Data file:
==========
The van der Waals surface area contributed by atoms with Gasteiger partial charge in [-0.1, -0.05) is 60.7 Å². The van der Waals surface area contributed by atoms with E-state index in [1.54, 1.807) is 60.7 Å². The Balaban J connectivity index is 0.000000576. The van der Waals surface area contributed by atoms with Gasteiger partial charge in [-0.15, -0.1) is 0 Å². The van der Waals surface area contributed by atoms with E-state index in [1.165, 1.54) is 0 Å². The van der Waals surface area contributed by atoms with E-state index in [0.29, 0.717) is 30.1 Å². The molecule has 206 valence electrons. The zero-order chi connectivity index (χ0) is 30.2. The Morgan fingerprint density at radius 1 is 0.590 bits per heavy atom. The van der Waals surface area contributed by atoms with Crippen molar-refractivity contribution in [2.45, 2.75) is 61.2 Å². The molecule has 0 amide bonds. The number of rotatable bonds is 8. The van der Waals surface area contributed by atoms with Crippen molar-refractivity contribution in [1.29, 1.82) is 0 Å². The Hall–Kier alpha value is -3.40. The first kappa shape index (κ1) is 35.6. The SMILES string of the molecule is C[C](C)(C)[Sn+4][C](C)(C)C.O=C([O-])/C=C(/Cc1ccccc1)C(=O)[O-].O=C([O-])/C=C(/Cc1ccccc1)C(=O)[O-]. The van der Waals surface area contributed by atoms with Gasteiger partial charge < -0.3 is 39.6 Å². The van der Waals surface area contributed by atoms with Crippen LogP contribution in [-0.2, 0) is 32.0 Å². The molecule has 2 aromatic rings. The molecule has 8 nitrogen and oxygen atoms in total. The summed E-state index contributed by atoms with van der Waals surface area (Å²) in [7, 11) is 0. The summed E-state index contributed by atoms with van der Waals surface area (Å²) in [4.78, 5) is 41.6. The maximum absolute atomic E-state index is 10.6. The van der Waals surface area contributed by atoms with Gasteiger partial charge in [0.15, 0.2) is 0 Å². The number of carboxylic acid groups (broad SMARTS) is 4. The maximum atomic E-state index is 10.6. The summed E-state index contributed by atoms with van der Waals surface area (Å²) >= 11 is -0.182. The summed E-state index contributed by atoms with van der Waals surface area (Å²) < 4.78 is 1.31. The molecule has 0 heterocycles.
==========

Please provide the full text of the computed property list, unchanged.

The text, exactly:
The van der Waals surface area contributed by atoms with Gasteiger partial charge in [-0.1, -0.05) is 60.7 Å². The van der Waals surface area contributed by atoms with E-state index in [1.54, 1.807) is 60.7 Å². The Balaban J connectivity index is 0.000000576. The van der Waals surface area contributed by atoms with Gasteiger partial charge in [-0.15, -0.1) is 0 Å². The van der Waals surface area contributed by atoms with E-state index in [1.165, 1.54) is 0 Å². The van der Waals surface area contributed by atoms with E-state index in [0.29, 0.717) is 30.1 Å². The molecule has 206 valence electrons. The zero-order chi connectivity index (χ0) is 30.2. The Morgan fingerprint density at radius 1 is 0.590 bits per heavy atom. The van der Waals surface area contributed by atoms with Crippen molar-refractivity contribution in [2.45, 2.75) is 61.2 Å². The molecule has 0 amide bonds. The number of rotatable bonds is 8. The van der Waals surface area contributed by atoms with Crippen molar-refractivity contribution in [1.29, 1.82) is 0 Å². The Hall–Kier alpha value is -3.40. The first kappa shape index (κ1) is 35.6. The SMILES string of the molecule is C[C](C)(C)[Sn+4][C](C)(C)C.O=C([O-])/C=C(/Cc1ccccc1)C(=O)[O-].O=C([O-])/C=C(/Cc1ccccc1)C(=O)[O-]. The van der Waals surface area contributed by atoms with Gasteiger partial charge < -0.3 is 39.6 Å². The van der Waals surface area contributed by atoms with Crippen LogP contribution in [-0.2, 0) is 32.0 Å². The molecule has 2 aromatic rings. The molecule has 8 nitrogen and oxygen atoms in total. The summed E-state index contributed by atoms with van der Waals surface area (Å²) in [7, 11) is 0. The summed E-state index contributed by atoms with van der Waals surface area (Å²) in [4.78, 5) is 41.6. The maximum absolute atomic E-state index is 10.6. The van der Waals surface area contributed by atoms with Gasteiger partial charge in [0.15, 0.2) is 0 Å². The number of carboxylic acid groups (broad SMARTS) is 4. The maximum atomic E-state index is 10.6. The summed E-state index contributed by atoms with van der Waals surface area (Å²) >= 11 is -0.182. The summed E-state index contributed by atoms with van der Waals surface area (Å²) < 4.78 is 1.31. The molecule has 0 heterocycles.